inflation has surprised and more surprises are possible (Powell)

Washington (awp/afp) – US Federal Reserve (Fed) Chairman Jerome Powell acknowledged on Wednesday that the strength of inflation had surprised monetary authorities and warned that “other surprises” could occur.

In a speech he was to deliver to Congress, Mr. Powell also assured that the American economy was sufficiently “solid and well placed to face a monetary tightening”.

“Inflation has clearly surprised on the upside over the past year and more surprises may lie ahead,” Powell warned during his annual hearing before a Senate committee, as rising prices took hold. hit a 40-year high in the United States at 8.6% year-on-year.

He recalled that the Fed had raised key rates in the last three meetings, leading to a 1.5 percentage point increase in the cost of overnight credit.

The Monetary Committee “expects rate hikes to continue,” he warned, and the pace “will depend on economic data.”

“We will make our decisions meeting by meeting,” said the Fed boss, assuring that the Central Bank’s communication would be “as clear as possible”.

At its last meeting in mid-June, the Monetary Committee surprised the markets by deciding at the last minute to tighten the monetary screw by 75 percentage points, an increase not seen for almost 28 years.

“We will strive to avoid adding uncertainty in what is already an extraordinarily difficult and uncertain time,” he pledged.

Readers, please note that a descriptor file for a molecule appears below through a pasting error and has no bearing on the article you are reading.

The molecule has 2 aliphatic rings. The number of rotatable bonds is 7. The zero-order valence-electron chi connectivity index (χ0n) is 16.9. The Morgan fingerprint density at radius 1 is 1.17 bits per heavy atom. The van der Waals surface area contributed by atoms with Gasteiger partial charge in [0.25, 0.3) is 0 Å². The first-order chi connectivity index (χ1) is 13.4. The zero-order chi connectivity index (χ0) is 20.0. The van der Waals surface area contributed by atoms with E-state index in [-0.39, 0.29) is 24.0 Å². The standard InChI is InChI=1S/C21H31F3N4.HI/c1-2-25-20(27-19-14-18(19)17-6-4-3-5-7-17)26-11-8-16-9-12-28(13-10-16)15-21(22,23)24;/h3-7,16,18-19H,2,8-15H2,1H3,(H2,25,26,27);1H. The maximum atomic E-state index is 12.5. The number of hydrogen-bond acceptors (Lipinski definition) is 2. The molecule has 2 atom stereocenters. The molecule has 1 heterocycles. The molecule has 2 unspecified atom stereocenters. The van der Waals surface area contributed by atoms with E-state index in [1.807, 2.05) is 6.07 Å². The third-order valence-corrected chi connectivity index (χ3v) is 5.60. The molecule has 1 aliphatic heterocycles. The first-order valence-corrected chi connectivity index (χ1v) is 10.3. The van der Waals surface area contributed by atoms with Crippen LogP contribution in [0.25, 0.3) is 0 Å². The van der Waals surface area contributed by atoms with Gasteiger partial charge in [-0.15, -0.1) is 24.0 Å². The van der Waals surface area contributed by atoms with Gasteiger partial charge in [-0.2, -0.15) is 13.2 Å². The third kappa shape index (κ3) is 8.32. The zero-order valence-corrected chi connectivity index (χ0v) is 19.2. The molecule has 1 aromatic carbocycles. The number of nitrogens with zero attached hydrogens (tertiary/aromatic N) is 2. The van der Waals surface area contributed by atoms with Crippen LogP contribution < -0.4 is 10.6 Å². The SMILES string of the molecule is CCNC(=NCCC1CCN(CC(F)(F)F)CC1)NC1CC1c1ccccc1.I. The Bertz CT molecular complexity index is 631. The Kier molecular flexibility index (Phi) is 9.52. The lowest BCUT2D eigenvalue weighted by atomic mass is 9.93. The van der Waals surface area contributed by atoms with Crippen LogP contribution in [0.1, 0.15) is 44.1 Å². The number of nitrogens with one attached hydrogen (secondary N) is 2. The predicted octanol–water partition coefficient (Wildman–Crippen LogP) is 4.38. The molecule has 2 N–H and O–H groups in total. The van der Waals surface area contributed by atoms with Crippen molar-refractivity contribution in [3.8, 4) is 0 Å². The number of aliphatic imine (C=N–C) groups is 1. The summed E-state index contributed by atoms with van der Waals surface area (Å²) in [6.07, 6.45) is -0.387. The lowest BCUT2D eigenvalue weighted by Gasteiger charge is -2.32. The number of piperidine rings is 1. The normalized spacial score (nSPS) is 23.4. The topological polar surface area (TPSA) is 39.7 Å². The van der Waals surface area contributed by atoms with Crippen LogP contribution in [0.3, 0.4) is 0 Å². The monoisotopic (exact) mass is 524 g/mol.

But “in a rapidly changing economic environment, our policy has adapted and will continue to do so,” he explained.

Economy still “very solid”

Returning to the causes of inflation, Mr. Powell, who during his hearing will no doubt face Republicans’ criticism of the Fed’s monetary policy, which has been deemed too lax for too long, pointed to “the surge in crude oil prices result of Russia’s invasion of Ukraine” and “COVID-19 lockdowns in China”.

“Inflation has also risen rapidly in many foreign economies,” he insisted. It was just announced on Wednesday at 9.1% over one year in May in the United Kingdom.

Mr. Powell depicted an American economy that was still “very solid” and refrained from mentioning a recession.

“Indicators suggest that real gross domestic product growth accelerated this quarter, with consumer spending remaining strong,” he said, after a decline in GDP in the first quarter.

On the other hand, he pointed to a slowdown in business investment and noted the cold snap that is gripping the real estate market “partly reflecting higher mortgage rates”.

“The tighter financial conditions…should continue to dampen growth and help better balance demand and supply,” he said.

The specter of a recession is increasingly invoked by economic players and experts who fear that by tightening too much the interest rates which condition all other credits, the Fed will not be able to achieve a soft landing.

The White House itself is concerned about the risk of a recession but it also ensures that the fundamentals of the economy remain solid to face it.

“That’s obviously a concern, but the backbone of our economy remains strong,” economic adviser Cecilia Rouse said Tuesday.

Janet Yellen, the Treasury Secretary, assured for her part on Sunday that she did not think a recession was “inevitable”, conceding however that she expected “the economy to slow down” in the context of a transition. towards “slow and stable growth”.

dpa/al

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